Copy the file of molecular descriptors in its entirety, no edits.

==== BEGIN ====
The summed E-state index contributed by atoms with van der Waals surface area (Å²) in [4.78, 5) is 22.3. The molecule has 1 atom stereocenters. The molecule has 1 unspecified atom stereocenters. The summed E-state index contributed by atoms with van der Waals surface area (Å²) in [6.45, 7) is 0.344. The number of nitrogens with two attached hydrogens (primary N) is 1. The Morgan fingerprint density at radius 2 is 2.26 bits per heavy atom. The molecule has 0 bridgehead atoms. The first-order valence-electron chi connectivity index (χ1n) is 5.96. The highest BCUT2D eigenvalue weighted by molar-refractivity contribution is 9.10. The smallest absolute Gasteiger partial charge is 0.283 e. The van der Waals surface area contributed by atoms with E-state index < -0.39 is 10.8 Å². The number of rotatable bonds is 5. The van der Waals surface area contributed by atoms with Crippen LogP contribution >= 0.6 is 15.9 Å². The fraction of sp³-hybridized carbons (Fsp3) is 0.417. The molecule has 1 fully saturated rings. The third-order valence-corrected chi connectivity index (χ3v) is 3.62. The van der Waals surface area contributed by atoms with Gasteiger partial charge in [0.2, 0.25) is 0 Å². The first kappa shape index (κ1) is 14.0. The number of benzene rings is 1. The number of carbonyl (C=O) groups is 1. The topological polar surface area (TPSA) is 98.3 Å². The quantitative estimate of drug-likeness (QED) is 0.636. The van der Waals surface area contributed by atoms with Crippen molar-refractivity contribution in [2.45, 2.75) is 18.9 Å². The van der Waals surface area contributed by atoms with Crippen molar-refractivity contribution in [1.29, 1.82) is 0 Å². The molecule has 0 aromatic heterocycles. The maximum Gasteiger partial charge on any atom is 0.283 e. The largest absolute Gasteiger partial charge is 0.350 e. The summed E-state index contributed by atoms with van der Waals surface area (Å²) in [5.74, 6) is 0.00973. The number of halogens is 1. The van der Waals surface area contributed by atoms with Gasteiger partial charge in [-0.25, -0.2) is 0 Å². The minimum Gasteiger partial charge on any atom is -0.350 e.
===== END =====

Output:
The summed E-state index contributed by atoms with van der Waals surface area (Å²) in [4.78, 5) is 22.3. The molecule has 1 atom stereocenters. The molecule has 1 unspecified atom stereocenters. The summed E-state index contributed by atoms with van der Waals surface area (Å²) in [6.45, 7) is 0.344. The number of nitrogens with two attached hydrogens (primary N) is 1. The Morgan fingerprint density at radius 2 is 2.26 bits per heavy atom. The molecule has 0 bridgehead atoms. The first-order valence-electron chi connectivity index (χ1n) is 5.96. The highest BCUT2D eigenvalue weighted by molar-refractivity contribution is 9.10. The smallest absolute Gasteiger partial charge is 0.283 e. The van der Waals surface area contributed by atoms with E-state index < -0.39 is 10.8 Å². The number of rotatable bonds is 5. The van der Waals surface area contributed by atoms with Crippen LogP contribution >= 0.6 is 15.9 Å². The fraction of sp³-hybridized carbons (Fsp3) is 0.417. The molecule has 1 fully saturated rings. The third-order valence-corrected chi connectivity index (χ3v) is 3.62. The van der Waals surface area contributed by atoms with Gasteiger partial charge in [0.2, 0.25) is 0 Å². The first kappa shape index (κ1) is 14.0. The number of benzene rings is 1. The number of carbonyl (C=O) groups is 1. The topological polar surface area (TPSA) is 98.3 Å². The quantitative estimate of drug-likeness (QED) is 0.636. The van der Waals surface area contributed by atoms with Crippen molar-refractivity contribution in [2.45, 2.75) is 18.9 Å². The van der Waals surface area contributed by atoms with Crippen molar-refractivity contribution in [1.29, 1.82) is 0 Å². The molecule has 0 aromatic heterocycles. The maximum Gasteiger partial charge on any atom is 0.283 e. The largest absolute Gasteiger partial charge is 0.350 e. The summed E-state index contributed by atoms with van der Waals surface area (Å²) in [5.74, 6) is 0.00973. The number of halogens is 1. The van der Waals surface area contributed by atoms with Gasteiger partial charge in [-0.25, -0.2) is 0 Å². The minimum Gasteiger partial charge on any atom is -0.350 e.